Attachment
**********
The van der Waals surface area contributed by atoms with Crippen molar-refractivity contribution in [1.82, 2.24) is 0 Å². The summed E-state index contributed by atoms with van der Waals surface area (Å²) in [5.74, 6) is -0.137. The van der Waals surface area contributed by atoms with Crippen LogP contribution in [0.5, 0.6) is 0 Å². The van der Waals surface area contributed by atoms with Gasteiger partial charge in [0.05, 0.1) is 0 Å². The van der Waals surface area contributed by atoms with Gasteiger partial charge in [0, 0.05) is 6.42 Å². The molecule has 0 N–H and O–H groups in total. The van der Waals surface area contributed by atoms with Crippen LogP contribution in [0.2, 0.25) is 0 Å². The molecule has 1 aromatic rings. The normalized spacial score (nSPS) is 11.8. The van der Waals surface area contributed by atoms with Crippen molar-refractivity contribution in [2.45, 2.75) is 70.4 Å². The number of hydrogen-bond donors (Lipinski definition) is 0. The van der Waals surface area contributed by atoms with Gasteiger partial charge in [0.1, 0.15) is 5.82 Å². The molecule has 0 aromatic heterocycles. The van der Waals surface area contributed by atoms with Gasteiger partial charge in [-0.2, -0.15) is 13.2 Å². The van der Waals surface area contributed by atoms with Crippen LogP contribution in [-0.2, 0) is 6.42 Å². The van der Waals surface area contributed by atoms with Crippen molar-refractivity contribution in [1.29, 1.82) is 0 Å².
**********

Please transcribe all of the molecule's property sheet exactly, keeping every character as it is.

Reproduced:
The van der Waals surface area contributed by atoms with Crippen molar-refractivity contribution in [1.82, 2.24) is 0 Å². The summed E-state index contributed by atoms with van der Waals surface area (Å²) in [5.74, 6) is -0.137. The van der Waals surface area contributed by atoms with Crippen LogP contribution in [0.5, 0.6) is 0 Å². The van der Waals surface area contributed by atoms with Gasteiger partial charge in [0.05, 0.1) is 0 Å². The van der Waals surface area contributed by atoms with Gasteiger partial charge in [0, 0.05) is 6.42 Å². The molecule has 0 N–H and O–H groups in total. The van der Waals surface area contributed by atoms with Crippen LogP contribution in [0.2, 0.25) is 0 Å². The molecule has 1 aromatic rings. The normalized spacial score (nSPS) is 11.8. The van der Waals surface area contributed by atoms with Crippen molar-refractivity contribution in [2.45, 2.75) is 70.4 Å². The number of hydrogen-bond donors (Lipinski definition) is 0. The van der Waals surface area contributed by atoms with Gasteiger partial charge in [0.1, 0.15) is 5.82 Å². The molecule has 0 aromatic heterocycles. The van der Waals surface area contributed by atoms with Gasteiger partial charge in [-0.2, -0.15) is 13.2 Å². The van der Waals surface area contributed by atoms with Crippen LogP contribution in [-0.2, 0) is 6.42 Å². The van der Waals surface area contributed by atoms with Crippen molar-refractivity contribution in [1.29, 1.82) is 0 Å².